This is no ordinary hack, of course. Aside from coming from the lovely, if peaked, Beth Emhoff (Gwyneth Paltrow) passing time at a Chicago O'Hare airport bar, this cough kicks off a rapid-paced epidemiological thriller that has silver screen scientists (Marion Cotillard, Jennifer Ehle, Laurence Fishburne, Kate Winslet and others) in a race to save the globe from a novel fatal virus.
As a bottom title on the first scene notes, however, the cough occurs on "Day 2," setting it up as neither the beginning nor the end of the spread. The mysteries, as in a real epidemiological case, unfold both backward and forward in time, sending the scientists and viewers in search of answers to two key questions: What happened on "Day 1" to start the spread; and how many days—and deaths—are going to tick by before the virus is contained?
The movie's director, Steven Soderberg (Ocean's Eleven, Traffic) immediately involves the audience in the medical detective work, whether they realize it or not, letting the camera linger briefly on a suspicious bowl of bar nuts (what germs are lurking in there?) and the bartender swiping Emhoff's credit card (did the bug just spread farther via Emhoff's card?).
We soon learn that Emhoff is en route home to her husband (Matt Damon) in Minneapolis from a business trip to Hong Kong. Over the next couple days, people in Tokyo, Hong Kong, Chicago, London and elsewhere start to drop like flies—coughing, running fevers, having seizures, and frequently dying. It isn't long until Emhoff, herself, is having her brain examined by two doctors, who get a shock when they look inside:
"Should I call someone?" the attendant asks. "Call everyone," the other replies.
And soon enough, U.S. Centers for Disease Control and Prevention (CDC) infectious disease expert Ellis Cheever (Fishburne) is shipping epidemiologist Erin Mears (Winslet) off to Minneapolis, where she gives the local health department—and the audience—a quick lesson on R-0 ("R-naught" or basic reproductive number, the rate at which one person is likely to infect others with any given disease; the 1918 Spanish flu was roughly two to three, smallpox was closer to five to seven).
As the apparent R-0 for the new virus continues to climb as it spreads around the globe, World Health Organization official Leonora Orantes (Cotillard) tracks down the point of first human spread to a Hong Kong casino that Emhoff visited. And researchers in the U.S. at the CDC, including Ally Hextall (Ehle), are hard at work trying to develop a vaccine. Rumors about a homeopathic treatment, spread by renegade blogger Alan Krumwiede (Jude Law), spur looting at pharmacies that precipitate a breakdown of law and order. As the death toll climbs into the millions, a scruffy and apparently immune Mitch Emhoff (Damon) soldiers through, attempting to protect his teenage daughter from infection.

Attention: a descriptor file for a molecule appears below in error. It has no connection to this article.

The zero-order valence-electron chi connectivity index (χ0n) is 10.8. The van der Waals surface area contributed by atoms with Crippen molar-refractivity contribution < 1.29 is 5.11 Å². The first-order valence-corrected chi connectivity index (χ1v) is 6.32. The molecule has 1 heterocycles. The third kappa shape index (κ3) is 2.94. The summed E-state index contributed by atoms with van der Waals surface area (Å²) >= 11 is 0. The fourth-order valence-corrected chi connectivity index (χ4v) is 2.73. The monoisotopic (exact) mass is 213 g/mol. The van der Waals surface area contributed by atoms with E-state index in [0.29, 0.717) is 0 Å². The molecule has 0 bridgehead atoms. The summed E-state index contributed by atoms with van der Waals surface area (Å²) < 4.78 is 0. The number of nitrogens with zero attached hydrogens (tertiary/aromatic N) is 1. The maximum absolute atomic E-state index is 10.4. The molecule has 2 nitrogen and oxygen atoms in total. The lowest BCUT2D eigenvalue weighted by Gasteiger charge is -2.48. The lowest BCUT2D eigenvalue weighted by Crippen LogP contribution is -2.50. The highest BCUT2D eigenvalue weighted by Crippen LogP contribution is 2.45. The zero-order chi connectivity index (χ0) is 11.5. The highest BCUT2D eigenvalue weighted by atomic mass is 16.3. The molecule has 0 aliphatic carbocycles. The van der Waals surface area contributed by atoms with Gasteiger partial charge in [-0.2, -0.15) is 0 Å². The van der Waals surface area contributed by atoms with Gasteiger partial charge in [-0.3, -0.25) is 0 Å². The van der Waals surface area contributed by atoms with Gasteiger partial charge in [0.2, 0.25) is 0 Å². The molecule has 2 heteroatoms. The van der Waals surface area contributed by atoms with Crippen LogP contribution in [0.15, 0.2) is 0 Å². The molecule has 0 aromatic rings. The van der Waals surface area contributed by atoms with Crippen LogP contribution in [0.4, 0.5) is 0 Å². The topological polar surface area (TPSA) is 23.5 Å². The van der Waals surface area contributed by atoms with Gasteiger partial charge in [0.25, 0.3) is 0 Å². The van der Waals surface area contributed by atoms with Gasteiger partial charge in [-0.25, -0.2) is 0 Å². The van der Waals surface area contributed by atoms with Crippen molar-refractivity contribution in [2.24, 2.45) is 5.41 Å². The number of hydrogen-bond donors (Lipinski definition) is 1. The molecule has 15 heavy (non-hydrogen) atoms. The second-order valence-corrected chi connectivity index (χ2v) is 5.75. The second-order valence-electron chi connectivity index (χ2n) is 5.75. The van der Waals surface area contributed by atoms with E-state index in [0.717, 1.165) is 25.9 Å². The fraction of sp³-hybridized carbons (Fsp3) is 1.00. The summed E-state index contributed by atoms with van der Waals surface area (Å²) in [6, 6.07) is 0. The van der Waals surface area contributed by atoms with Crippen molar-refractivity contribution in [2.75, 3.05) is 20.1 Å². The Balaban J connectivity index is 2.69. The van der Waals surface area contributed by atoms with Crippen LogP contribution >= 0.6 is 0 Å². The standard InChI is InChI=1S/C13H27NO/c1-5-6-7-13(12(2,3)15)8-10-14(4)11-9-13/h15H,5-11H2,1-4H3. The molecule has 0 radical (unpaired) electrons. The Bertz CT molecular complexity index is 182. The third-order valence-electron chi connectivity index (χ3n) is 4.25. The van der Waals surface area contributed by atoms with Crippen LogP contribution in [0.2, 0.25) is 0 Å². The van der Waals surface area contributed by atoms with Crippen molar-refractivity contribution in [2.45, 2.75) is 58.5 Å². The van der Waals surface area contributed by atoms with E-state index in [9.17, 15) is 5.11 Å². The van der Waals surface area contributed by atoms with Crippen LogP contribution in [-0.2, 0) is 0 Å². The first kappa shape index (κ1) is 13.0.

To avoid a slipping too far into science fiction melodrama, those behind the film roped in real-world scientific expertise early on. Ian Lipkin, director of the Center for Infection and Immunology Columbia University's Mailman School of Public Health, started working with the film's writers in 2008. He remembers asking them when the movie was first pitched, "Is this going to be like Outbreak or I am Legend—or do you want to make a serious movie," he recalled at an advance screening in New York City last month.
It turns out they wanted to make a serious movie. And they mostly succeeded. "We had Kate Winslet learning how to pipet," he says, noting that he consulted with the writers and was invited to review sets and costumes and sit in on most of the filming to keep the science straight. In one scene Hextall (Ehle) injects herself with an experimental vaccine. An original take had her jabbing herself through her stockings, but, Lipkin pointed out, no respectable researcher would be so sloppy. So, instead, they returned to the scene to re-shoot later, having her first remove her tights.
In addition to making sure the actors were acting like proper scientists in the biosecurity level four shots, the movie's makers also wanted to make the virus itself believable. Craig Street, a senior bioinformatics analyst who works with Lipkin at Columbia, helped to design the film's fictional virus, MEV-1. (Viral spoiler alert: To do this they created a detailed model of a recombined bat nipah virus and a porcine rubulavirus, which are both in the paramyxovirus family—which also includes hendra virus as well as infections that can cause childhood pneumonia).
Anthony Fauci, director of the National Institute of Allergy and Infectious Diseases at the National Institutes of Health, also attended the August screening and said he found the movie to be "among the best—if not the best" disease-centered movie, from a scientific perspective. Although the speed that a vaccine was developed, manufactured and distributed (144 days) "seemed unrealistic," he said (it took closer to six months to get the first doses of the H1N1 vaccine out in 2009), the rest was "very scientifically accurate."
What caught Fauci's eye was the way the disease spread to—and among—humans: by simple interaction. Early on in the film, when the source and type of the virus are still a mystery, officers at the Department of Homeland Security are concerned that the virus was a bioterror weapon planted by terrorists to coincide with the American holiday of Thanksgiving for optimal spread. Cheever knows better. "Someone doesn't have to weaponize the bird flu—the birds are already doing that." And that is exactly right, says Fauci, despite all of the and worry about and money to prevent human bioterrorism, it is still the case that "Nature's the greatest bioterrorist."